A Bit More Detail

Assorted Personal Notations, Essays, and Other Jottings

[BLOG] Some Monday links

  • Colby King writes at the Everyday Sociology Blog about furnace, kiln, and oven operators as recorded in the American Community Survey. What experiences do they have in common, and which separate them?
  • Far Outliers reports on the work of the Indian Labourer Corps on the Western Front, collecting and recycling raw materials from the front.
  • L.M. Sacasas at The Frailest Thing makes the case that the seeming neutrality of modern digital technologies are dissolving the established political order.
  • Joe. My. God. notes a report from Andrew McCabe suggesting that Trump did not believe his own intelligence services’ reports about the range of North Korean missiles, instead believing Putin.
  • JSTOR Daily notes how the interracial marriages of serving members of the US military led to the liberalization of immigration law in the United States in the 1960s.
  • Erik Loomis at Lawyers, Guns and Money reports on the connections of the police in Portland, Oregon, to the alt-right.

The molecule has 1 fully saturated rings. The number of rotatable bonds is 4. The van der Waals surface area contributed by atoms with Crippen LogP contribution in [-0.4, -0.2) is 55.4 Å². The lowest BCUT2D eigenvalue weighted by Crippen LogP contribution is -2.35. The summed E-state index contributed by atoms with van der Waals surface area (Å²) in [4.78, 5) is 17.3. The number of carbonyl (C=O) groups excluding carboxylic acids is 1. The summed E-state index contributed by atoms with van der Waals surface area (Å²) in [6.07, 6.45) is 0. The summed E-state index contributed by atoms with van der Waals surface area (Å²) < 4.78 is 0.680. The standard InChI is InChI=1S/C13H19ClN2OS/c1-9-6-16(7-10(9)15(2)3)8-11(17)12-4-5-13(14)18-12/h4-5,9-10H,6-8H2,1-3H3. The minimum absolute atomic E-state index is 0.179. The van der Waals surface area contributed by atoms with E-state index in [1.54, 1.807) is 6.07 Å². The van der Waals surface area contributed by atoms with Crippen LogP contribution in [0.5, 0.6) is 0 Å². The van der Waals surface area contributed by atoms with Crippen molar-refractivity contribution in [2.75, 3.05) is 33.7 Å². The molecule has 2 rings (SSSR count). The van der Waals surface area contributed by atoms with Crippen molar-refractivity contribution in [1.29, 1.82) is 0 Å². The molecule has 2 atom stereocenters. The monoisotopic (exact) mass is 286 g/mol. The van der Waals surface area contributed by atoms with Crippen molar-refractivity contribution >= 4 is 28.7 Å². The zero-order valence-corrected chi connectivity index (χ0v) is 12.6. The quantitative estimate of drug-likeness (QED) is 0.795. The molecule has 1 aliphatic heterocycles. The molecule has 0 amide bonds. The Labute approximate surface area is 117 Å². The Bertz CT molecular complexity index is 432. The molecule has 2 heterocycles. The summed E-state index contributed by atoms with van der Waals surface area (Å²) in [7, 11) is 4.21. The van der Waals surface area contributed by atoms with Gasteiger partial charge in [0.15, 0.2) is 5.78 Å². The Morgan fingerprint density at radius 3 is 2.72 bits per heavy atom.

• Alex Tabarrok at Marginal Revolution shares a report of the discovery of English-speaking unicorns in South America that actually reveals the remarkable language skills of a new AI. Fake news, indeed.
  • The NYR Daily shares a short story by Panashe Chigumadzi, “You Can’t Eat Beauty”.
  • Personal Reflections’ Jim Belshaw welcomes a new fluidity in Australian politics that makes the elections debatable.
  • Drew Rowsome looks at the horror fiction of Justin Cronin.
  • Starts With A Bang’s Ethan Siegel shares some of the key historical images of Pluto, from its discovery to the present.
  • Window on Eurasia takes a look at the only church of the Ukrainian Orthodox Church operating in Russia, in the Moscow area city of Noginsk.
  • Yorkshire Ranter Alex Harrowell makes the point that counting on opinion pieces in journalism as a source of unbiased information is a categorical mistake.
  • Arnold Zwicky looks back, on President’s Day at Berkeley, at his experiences and those of others around him at that university and in its community.
%d bloggers like this: